Sean Snyder’s selection and presentation of press images representing the North Korean leader Kim Jong Il are as precise a gesture as Levine’s, although in this instance Snyder’s work details a spillage of meaning. Kim Jong Il, if standing, is usually officially photographed from the waist up, a method that masks his diminutive stature. Here Snyder directs the viewer’s attention downwards to Kim Jong Il’s specially fabricated footwear, which is co-ordinated to his suit to hide the rather substantial platforms built into the shoes themselves. These images, assiduously sourced by the artist, reveal what is usually repressed. Kim Jong Il’s vanity and power are often mythologized as both absurd and chilling. Snyder’s simple picture-editing and rational grid arrangement emphasize the leader’s elaborate image construction and stupid performance of power, but in doing so they also underscore that which is in turn vulnerable, banal and seemingly more ‘real’. Echoes of this spillage of meaning can be found in recent press images of Vladimir Putin with his shirt off – unbound by protocol here is a man with enormous self-regard and an identity built on aggressive power – and of Nicolas Sarkozy’s shoe lifts, particularly when positioned next to Carla Bruni’s elegant bare ankles in modest ballet flats. And then, in sharp contrast, the terrible blouson jackets of Saddam Hussein’s executioners – terrifying because the lack of formal uniform signalled such violent chaos.
Alfred H. Barr Jr. looking at Alexander Calder’s Gibraltar (1936) in 1967
This is an image taken in 1967 of Alfred H. Barr – the New York Museum of Modern Art’s founding director – looking at an Alexander Calder sculpture, Gibraltar (1936). The sculpture is an odd collection of objects positioned on a plinth: a lump of rock, a smooth shelf, what could be a ping-pong ball and two thin upright metal sticks, one supporting a lick of material, perhaps metal or stone. Gibraltar is a wonderful and absurd collision of weight and balance, form and content. Barr confronts the strange shape with a thoughtful half-smile. He appears to be instructing the viewer how to look, searching for and directing meaning while simultaneously posing for the photograph. The sculpture resonates with all the totemic allure of a fetish. The photograph is a performative image of pedagogy and power. There is something both ancient and hilarious witnessed in this symbolic exchange.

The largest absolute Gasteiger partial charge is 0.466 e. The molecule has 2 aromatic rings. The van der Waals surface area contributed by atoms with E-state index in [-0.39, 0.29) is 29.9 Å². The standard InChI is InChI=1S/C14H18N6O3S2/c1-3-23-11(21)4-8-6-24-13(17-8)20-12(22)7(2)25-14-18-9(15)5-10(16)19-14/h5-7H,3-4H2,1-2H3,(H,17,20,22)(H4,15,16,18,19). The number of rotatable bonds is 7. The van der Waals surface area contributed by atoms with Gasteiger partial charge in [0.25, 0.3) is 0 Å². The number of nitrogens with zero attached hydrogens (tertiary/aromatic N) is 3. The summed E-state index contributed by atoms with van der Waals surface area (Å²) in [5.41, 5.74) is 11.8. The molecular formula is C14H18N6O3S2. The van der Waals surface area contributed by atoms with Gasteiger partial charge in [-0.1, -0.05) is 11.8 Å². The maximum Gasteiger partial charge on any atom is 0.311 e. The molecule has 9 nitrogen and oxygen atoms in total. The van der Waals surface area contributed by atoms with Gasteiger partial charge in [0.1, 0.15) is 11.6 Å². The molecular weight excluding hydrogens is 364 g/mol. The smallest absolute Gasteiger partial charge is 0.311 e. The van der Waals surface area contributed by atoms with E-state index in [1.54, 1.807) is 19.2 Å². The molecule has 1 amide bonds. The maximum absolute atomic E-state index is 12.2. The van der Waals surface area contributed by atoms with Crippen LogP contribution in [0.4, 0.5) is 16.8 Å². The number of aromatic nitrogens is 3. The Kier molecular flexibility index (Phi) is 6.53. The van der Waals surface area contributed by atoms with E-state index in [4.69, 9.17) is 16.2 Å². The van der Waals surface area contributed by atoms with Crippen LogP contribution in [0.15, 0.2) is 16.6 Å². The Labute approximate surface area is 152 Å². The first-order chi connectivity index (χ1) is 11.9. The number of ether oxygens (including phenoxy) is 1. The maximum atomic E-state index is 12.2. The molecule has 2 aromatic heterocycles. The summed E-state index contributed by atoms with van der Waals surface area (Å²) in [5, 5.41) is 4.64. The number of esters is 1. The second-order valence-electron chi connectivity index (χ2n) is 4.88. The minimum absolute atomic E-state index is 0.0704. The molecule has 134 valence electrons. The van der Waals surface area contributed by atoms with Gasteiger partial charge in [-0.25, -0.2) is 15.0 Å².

Cathy Wilkes Non-Verbal (2005)
Cathy Wilkes’ installation Non-Verbal (2005) consists of an arrangement of found and made objects including Maclaren prams, Sony televisions, salad bowls, a trough of petrol and partially clothed shop mannequins, their faces obscured by petite Expressionist paintings. Wilkes’ immersive installations always have a palpable neurotic tension best described as conjuring a sense of arrested dynamic. The image here depicts a painting fixed to a mannequin’s head: side-view, full-frontal. There is something brutal and obscene in Wilkes’ confusion of sight lines. An exchange of social relations is made manifest, entailing some kind of refusal that is hard to read. The work appears grotesquely mannered, but the gesture is bluntly precise. This jumping between linguistic registers is emphatic, pointing to either artifice or a heightened awareness. The jangling tone of the objects resonates; the scene has no clearly defined threshold, and, as such, it is experienced as an event. The formal arrangement of Wilkes’ installation has both the crispness and distance of a Social Realist photograph by Walker Evans or Dorothea Lange.3 Wilkes’ assemblage of objects conjures the psychological weirdness of experiencing the inanimate world – the stuff that surrounds us – and the present moment.
Alain Resnais Hiroshima Mon Amour (1959)